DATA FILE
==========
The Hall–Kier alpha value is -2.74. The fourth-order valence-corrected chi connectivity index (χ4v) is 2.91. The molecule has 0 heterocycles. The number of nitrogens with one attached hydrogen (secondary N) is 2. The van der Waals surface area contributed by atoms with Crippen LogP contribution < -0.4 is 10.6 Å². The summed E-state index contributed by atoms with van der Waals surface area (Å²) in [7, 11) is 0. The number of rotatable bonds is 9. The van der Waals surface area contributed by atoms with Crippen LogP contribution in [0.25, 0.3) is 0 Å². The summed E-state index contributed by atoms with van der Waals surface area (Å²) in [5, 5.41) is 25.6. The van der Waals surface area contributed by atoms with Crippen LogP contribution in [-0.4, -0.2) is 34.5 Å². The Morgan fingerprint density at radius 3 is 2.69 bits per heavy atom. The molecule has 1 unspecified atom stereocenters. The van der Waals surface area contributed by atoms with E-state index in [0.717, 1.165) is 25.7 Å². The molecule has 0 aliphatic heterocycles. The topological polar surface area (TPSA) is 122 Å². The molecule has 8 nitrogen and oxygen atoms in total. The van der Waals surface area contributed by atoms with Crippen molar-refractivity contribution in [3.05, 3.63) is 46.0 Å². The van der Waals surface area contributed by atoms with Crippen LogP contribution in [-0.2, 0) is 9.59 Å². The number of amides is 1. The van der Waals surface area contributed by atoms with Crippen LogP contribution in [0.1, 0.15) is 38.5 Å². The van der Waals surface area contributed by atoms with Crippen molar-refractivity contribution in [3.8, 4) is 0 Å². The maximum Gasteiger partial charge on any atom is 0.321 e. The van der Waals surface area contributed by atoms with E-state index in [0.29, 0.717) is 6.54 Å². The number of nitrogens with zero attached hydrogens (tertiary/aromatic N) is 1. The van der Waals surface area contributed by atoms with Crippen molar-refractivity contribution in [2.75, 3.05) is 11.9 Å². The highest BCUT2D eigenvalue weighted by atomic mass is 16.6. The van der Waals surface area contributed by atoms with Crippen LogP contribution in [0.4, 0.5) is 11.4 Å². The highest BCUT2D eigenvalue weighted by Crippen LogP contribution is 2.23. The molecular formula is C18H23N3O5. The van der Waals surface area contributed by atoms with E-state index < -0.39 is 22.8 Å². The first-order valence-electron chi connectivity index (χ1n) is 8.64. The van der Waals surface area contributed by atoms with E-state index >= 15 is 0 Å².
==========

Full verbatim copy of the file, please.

The Hall–Kier alpha value is -2.74. The fourth-order valence-corrected chi connectivity index (χ4v) is 2.91. The molecule has 0 heterocycles. The number of nitrogens with one attached hydrogen (secondary N) is 2. The van der Waals surface area contributed by atoms with Crippen LogP contribution < -0.4 is 10.6 Å². The summed E-state index contributed by atoms with van der Waals surface area (Å²) in [7, 11) is 0. The number of rotatable bonds is 9. The van der Waals surface area contributed by atoms with Crippen LogP contribution in [0.25, 0.3) is 0 Å². The summed E-state index contributed by atoms with van der Waals surface area (Å²) in [5, 5.41) is 25.6. The van der Waals surface area contributed by atoms with Crippen LogP contribution in [-0.4, -0.2) is 34.5 Å². The Morgan fingerprint density at radius 3 is 2.69 bits per heavy atom. The molecule has 1 unspecified atom stereocenters. The van der Waals surface area contributed by atoms with E-state index in [0.717, 1.165) is 25.7 Å². The molecule has 0 aliphatic heterocycles. The topological polar surface area (TPSA) is 122 Å². The molecule has 8 nitrogen and oxygen atoms in total. The van der Waals surface area contributed by atoms with Crippen molar-refractivity contribution in [3.05, 3.63) is 46.0 Å². The van der Waals surface area contributed by atoms with Crippen LogP contribution in [-0.2, 0) is 9.59 Å². The number of amides is 1. The van der Waals surface area contributed by atoms with Crippen LogP contribution in [0.1, 0.15) is 38.5 Å². The van der Waals surface area contributed by atoms with Crippen molar-refractivity contribution in [3.8, 4) is 0 Å². The maximum Gasteiger partial charge on any atom is 0.321 e. The van der Waals surface area contributed by atoms with E-state index in [0.29, 0.717) is 6.54 Å². The number of nitrogens with zero attached hydrogens (tertiary/aromatic N) is 1. The van der Waals surface area contributed by atoms with Crippen molar-refractivity contribution in [2.75, 3.05) is 11.9 Å². The highest BCUT2D eigenvalue weighted by atomic mass is 16.6. The van der Waals surface area contributed by atoms with Crippen LogP contribution in [0.4, 0.5) is 11.4 Å². The highest BCUT2D eigenvalue weighted by Crippen LogP contribution is 2.23. The molecular formula is C18H23N3O5. The van der Waals surface area contributed by atoms with E-state index < -0.39 is 22.8 Å². The first-order valence-electron chi connectivity index (χ1n) is 8.64. The van der Waals surface area contributed by atoms with E-state index >= 15 is 0 Å².